“Though we thumped, wept, and chanted ‘We want Ted’ for minutes after he hid in the dugout, he did not come back. Our noise for some seconds passed beyond excitement into a kind of immense open anguish, a wailing, a cry to be saved. But immortality is nontransferable. The papers said that the other players, and even the umpires on the field, begged him to come out and acknowledge us in some way, but he refused. Gods do not answer letters.” – John Updike

When Franc Talarico’s vision of Ted Williams was realized, the next step was to turn his two foot high maquette into an eight and half-foot statue of bronze. All this would take place at a Bronzart in Sarasota Florida. And Franc’s attentions now turned from his studio to the foundry where he would pop in to see how Ted was coming along.

Fine tuning the image.

Note the book on the stool. 


Note behind Ted the little boy who will receive his cap.

As is so often the case, in life, in work, in art, while Ted was being transformed into bronze, the project was developing yet another life.  For back in Boston, Mayor Thomas Menino, a long time Red Sox and Ted Williams fan was talking about a statue of Ted. The new ownership was both eager and enthusiastic and their enthusiasm led them to Franc Talarico. Franc called me and asked me if I would like to come along to the foundry as he had to meet some people from the Red Sox. It took me about a milli-second to answer and the following afternoon we were there with;

Janet Marie Smith, the architect who rebuilt Fenway Park.

Paul Hanlon who worked in her office and is now the Red Sox director of ballpark developement. 

and Billy Klaus who played with Ted from 1955-1958. 

The Red Sox ownership  wanted Billy’s input on the likeness of Ted. They wanted it to be true and when Billy gave it the thumbs up, Bronzart now had two statues to produce. One for the Ted Williams Museum in Lecanto and one for Fenway Park. And my glorious ride was getting better and better…..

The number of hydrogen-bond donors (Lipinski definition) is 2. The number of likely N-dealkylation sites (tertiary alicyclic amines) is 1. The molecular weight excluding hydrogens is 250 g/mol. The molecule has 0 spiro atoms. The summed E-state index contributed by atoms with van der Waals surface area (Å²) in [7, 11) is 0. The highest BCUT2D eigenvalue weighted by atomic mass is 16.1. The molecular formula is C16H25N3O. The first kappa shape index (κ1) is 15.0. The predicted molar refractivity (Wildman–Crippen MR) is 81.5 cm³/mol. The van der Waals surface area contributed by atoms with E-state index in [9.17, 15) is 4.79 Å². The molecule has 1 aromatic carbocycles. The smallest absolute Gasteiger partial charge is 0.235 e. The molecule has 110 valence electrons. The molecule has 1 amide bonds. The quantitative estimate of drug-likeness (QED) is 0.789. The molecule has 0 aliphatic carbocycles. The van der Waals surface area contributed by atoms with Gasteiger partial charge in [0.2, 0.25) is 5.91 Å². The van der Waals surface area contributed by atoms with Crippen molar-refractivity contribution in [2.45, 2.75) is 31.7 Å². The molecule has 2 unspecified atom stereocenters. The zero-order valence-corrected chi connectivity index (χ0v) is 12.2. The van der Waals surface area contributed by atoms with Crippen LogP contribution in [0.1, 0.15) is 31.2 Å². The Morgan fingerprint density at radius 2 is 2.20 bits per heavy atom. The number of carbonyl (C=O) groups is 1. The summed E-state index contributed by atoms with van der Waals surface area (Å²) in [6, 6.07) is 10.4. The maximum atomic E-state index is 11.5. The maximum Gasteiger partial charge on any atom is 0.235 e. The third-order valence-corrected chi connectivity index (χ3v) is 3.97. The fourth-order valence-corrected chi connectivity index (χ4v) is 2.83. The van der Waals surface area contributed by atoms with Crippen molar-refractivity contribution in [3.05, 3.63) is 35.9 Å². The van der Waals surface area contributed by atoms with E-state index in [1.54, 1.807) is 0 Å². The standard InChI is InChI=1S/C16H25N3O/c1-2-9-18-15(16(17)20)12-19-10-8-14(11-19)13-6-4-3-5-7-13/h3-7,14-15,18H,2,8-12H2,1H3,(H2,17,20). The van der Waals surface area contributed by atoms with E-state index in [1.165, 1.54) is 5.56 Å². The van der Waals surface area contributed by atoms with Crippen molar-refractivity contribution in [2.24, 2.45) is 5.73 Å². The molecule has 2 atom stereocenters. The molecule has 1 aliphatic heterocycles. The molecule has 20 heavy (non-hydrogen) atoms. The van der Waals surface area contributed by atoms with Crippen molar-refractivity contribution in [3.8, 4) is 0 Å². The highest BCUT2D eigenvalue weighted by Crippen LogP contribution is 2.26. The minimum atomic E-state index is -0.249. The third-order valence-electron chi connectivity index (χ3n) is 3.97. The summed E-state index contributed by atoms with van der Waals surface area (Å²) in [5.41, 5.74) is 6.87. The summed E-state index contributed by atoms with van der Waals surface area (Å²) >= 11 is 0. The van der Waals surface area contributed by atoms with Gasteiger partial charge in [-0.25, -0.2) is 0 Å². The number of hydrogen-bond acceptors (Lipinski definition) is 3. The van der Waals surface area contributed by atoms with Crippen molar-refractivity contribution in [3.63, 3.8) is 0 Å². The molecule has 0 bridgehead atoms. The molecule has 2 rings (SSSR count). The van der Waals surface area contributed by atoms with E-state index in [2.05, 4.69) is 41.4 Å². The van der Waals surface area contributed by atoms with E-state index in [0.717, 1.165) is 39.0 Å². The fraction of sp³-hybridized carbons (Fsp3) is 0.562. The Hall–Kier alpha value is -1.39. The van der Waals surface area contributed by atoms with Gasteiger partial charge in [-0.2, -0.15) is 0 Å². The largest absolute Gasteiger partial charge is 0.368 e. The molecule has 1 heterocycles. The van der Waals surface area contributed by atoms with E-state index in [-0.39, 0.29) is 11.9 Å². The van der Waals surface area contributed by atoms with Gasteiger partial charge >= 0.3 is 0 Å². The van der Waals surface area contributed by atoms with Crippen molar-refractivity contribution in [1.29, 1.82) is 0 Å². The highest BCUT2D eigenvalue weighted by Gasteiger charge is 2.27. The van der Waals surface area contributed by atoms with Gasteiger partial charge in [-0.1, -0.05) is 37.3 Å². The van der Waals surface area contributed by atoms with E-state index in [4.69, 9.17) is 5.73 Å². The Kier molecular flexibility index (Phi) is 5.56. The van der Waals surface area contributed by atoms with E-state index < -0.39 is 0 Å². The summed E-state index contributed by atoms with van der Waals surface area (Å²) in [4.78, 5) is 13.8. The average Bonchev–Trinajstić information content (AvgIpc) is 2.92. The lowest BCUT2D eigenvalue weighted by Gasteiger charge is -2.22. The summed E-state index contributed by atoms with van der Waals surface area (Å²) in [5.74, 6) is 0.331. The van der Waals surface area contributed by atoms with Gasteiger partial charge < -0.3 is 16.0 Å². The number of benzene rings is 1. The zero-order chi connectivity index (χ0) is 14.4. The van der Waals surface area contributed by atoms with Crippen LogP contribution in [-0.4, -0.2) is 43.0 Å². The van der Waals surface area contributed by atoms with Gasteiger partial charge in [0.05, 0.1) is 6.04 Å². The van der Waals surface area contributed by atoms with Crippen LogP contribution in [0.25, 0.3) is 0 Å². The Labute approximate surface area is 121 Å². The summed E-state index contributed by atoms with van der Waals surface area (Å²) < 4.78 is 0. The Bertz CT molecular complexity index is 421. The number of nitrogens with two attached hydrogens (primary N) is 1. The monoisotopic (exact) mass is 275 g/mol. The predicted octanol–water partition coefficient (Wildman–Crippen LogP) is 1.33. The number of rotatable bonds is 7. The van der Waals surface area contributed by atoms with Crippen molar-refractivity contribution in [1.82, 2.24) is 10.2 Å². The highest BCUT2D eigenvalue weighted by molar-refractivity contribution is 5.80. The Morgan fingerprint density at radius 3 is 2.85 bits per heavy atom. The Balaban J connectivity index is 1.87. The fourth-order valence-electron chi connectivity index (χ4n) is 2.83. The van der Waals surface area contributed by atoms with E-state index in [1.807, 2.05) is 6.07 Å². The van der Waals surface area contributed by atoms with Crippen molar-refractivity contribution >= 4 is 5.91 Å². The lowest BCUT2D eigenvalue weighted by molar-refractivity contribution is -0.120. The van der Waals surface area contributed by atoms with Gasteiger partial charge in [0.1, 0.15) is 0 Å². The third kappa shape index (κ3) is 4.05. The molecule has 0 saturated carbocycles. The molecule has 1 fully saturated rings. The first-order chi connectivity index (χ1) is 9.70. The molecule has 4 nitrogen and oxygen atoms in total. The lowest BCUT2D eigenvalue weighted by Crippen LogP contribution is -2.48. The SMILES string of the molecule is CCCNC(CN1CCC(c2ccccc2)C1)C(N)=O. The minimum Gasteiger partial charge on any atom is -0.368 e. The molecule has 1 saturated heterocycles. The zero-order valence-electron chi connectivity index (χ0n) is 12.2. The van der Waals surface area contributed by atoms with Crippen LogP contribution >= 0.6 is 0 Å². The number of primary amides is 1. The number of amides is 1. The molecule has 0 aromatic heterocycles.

to be continued…..

   And so it was at this time in Fenway Park history, immortalizing Ted



About fenwaypark100

Hello and welcome, my name is Raymond Sinibaldi. An educator for more than two decades, a baseball fan for nearly 60 years, I have authored four books about baseball and her glorious history; with a fifth on the way in late spring of 2015; the first, The Babe in Red Stockings which was co-authored with Kerry Keene and David Hickey. It is a chronicle of Babe's days with the Red Sox. We also penned a screenplay about Babe's Red Sox days so if any of you are Hollywood inclined or would like to represent us in forwarding that effort feel free to contact me through my email. In 2012 we three amigos published Images of Fenway Park in honor of the 100th birthday of Fenway Park. That led to the creation of this blog. The following year, 2013 came my first solo venture, Spring Training in Bradenton and Sarasota. This is a pictorial history of spring training in those two Florida cities. The spring of 2014 brought forth the 1967 Red Sox, The Impossible Dream Season. The title speaks for itself and it also is a pictorial history. Many of the photos in this book were never published before. The spring of 2015 will bring 1975 Red Sox, American League Champions. Another pictorial effort, this will be about the Red Sox championship season of 1975 and the World Series that restored baseball in America. I was fortunate enough to consult with sculptor Franc Talarico on the “Jimmy Fund” statue of Ted Williams which stands outside both Fenway Park and Jet Blue Park Fenway South, in Fort Myers Florida. That story is contained in the near 300 posts which are contained herein. This blog has been dormant for awhile but 2015 will bring it back to life so jump on board, pass the word and feel free to contact me about anything you read or ideas you may have for a topic. Thanks for stopping by, poke around and enjoy. Autographed copies of all my books are available here, simply click on Raymond Sinibaldi and email me.
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